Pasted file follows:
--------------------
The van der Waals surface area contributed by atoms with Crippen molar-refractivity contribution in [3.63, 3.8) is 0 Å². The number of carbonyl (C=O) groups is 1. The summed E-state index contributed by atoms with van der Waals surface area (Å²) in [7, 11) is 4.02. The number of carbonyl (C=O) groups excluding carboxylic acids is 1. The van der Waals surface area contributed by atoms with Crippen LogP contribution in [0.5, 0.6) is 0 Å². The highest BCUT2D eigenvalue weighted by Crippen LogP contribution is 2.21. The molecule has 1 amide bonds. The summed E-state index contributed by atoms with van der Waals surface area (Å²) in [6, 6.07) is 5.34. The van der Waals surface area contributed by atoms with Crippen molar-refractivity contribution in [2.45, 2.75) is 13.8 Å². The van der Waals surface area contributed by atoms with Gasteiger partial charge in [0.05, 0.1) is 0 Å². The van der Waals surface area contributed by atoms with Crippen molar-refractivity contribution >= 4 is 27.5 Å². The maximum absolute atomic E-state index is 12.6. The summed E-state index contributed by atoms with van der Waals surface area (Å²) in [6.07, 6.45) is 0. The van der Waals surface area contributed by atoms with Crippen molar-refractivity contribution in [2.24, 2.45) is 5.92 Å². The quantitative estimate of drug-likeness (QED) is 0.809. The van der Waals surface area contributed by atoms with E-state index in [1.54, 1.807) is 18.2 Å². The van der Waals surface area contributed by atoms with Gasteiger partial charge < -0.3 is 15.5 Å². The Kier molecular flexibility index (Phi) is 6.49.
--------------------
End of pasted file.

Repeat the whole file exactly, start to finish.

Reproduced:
The van der Waals surface area contributed by atoms with Crippen molar-refractivity contribution in [3.63, 3.8) is 0 Å². The number of carbonyl (C=O) groups is 1. The summed E-state index contributed by atoms with van der Waals surface area (Å²) in [7, 11) is 4.02. The number of carbonyl (C=O) groups excluding carboxylic acids is 1. The van der Waals surface area contributed by atoms with Crippen LogP contribution in [0.5, 0.6) is 0 Å². The highest BCUT2D eigenvalue weighted by Crippen LogP contribution is 2.21. The molecule has 1 amide bonds. The summed E-state index contributed by atoms with van der Waals surface area (Å²) in [6, 6.07) is 5.34. The van der Waals surface area contributed by atoms with Crippen molar-refractivity contribution in [2.45, 2.75) is 13.8 Å². The van der Waals surface area contributed by atoms with Gasteiger partial charge in [0.05, 0.1) is 0 Å². The van der Waals surface area contributed by atoms with Crippen molar-refractivity contribution >= 4 is 27.5 Å². The maximum absolute atomic E-state index is 12.6. The summed E-state index contributed by atoms with van der Waals surface area (Å²) in [6.07, 6.45) is 0. The van der Waals surface area contributed by atoms with Crippen molar-refractivity contribution in [2.24, 2.45) is 5.92 Å². The quantitative estimate of drug-likeness (QED) is 0.809. The van der Waals surface area contributed by atoms with E-state index in [1.54, 1.807) is 18.2 Å². The van der Waals surface area contributed by atoms with Gasteiger partial charge < -0.3 is 15.5 Å². The Kier molecular flexibility index (Phi) is 6.49.